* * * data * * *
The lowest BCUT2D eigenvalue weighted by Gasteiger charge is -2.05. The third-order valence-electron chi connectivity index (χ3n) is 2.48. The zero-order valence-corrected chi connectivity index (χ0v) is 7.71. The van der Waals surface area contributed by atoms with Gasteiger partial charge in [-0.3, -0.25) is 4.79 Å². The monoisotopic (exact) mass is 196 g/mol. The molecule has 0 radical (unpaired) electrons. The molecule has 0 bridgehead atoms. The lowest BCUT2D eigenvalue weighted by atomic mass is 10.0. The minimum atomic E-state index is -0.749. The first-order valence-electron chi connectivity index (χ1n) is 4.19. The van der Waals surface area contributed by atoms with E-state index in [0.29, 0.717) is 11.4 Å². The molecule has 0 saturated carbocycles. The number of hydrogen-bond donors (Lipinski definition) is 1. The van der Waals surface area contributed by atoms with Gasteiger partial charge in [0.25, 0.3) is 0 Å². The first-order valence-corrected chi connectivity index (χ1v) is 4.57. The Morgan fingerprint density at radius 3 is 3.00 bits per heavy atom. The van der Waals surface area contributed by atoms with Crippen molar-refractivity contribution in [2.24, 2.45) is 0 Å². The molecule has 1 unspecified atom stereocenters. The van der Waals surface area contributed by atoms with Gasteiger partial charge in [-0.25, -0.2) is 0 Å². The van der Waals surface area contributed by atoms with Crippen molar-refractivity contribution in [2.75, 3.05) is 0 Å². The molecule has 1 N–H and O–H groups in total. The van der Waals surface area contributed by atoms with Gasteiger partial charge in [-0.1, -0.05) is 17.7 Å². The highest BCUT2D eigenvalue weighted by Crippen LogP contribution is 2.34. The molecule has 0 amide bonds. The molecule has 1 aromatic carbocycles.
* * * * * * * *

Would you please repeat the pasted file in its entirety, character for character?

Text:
The lowest BCUT2D eigenvalue weighted by Gasteiger charge is -2.05. The third-order valence-electron chi connectivity index (χ3n) is 2.48. The zero-order valence-corrected chi connectivity index (χ0v) is 7.71. The van der Waals surface area contributed by atoms with Gasteiger partial charge in [-0.3, -0.25) is 4.79 Å². The monoisotopic (exact) mass is 196 g/mol. The molecule has 0 radical (unpaired) electrons. The molecule has 0 bridgehead atoms. The lowest BCUT2D eigenvalue weighted by atomic mass is 10.0. The minimum atomic E-state index is -0.749. The first-order valence-electron chi connectivity index (χ1n) is 4.19. The van der Waals surface area contributed by atoms with E-state index in [0.29, 0.717) is 11.4 Å². The molecule has 0 saturated carbocycles. The number of hydrogen-bond donors (Lipinski definition) is 1. The van der Waals surface area contributed by atoms with Gasteiger partial charge in [0.25, 0.3) is 0 Å². The first-order valence-corrected chi connectivity index (χ1v) is 4.57. The Morgan fingerprint density at radius 3 is 3.00 bits per heavy atom. The van der Waals surface area contributed by atoms with Crippen molar-refractivity contribution in [2.24, 2.45) is 0 Å². The molecule has 1 unspecified atom stereocenters. The van der Waals surface area contributed by atoms with Gasteiger partial charge in [-0.25, -0.2) is 0 Å². The van der Waals surface area contributed by atoms with Crippen molar-refractivity contribution in [2.75, 3.05) is 0 Å². The molecule has 1 N–H and O–H groups in total. The van der Waals surface area contributed by atoms with Gasteiger partial charge in [-0.1, -0.05) is 17.7 Å². The highest BCUT2D eigenvalue weighted by Crippen LogP contribution is 2.34. The molecule has 0 amide bonds. The molecule has 1 aromatic carbocycles.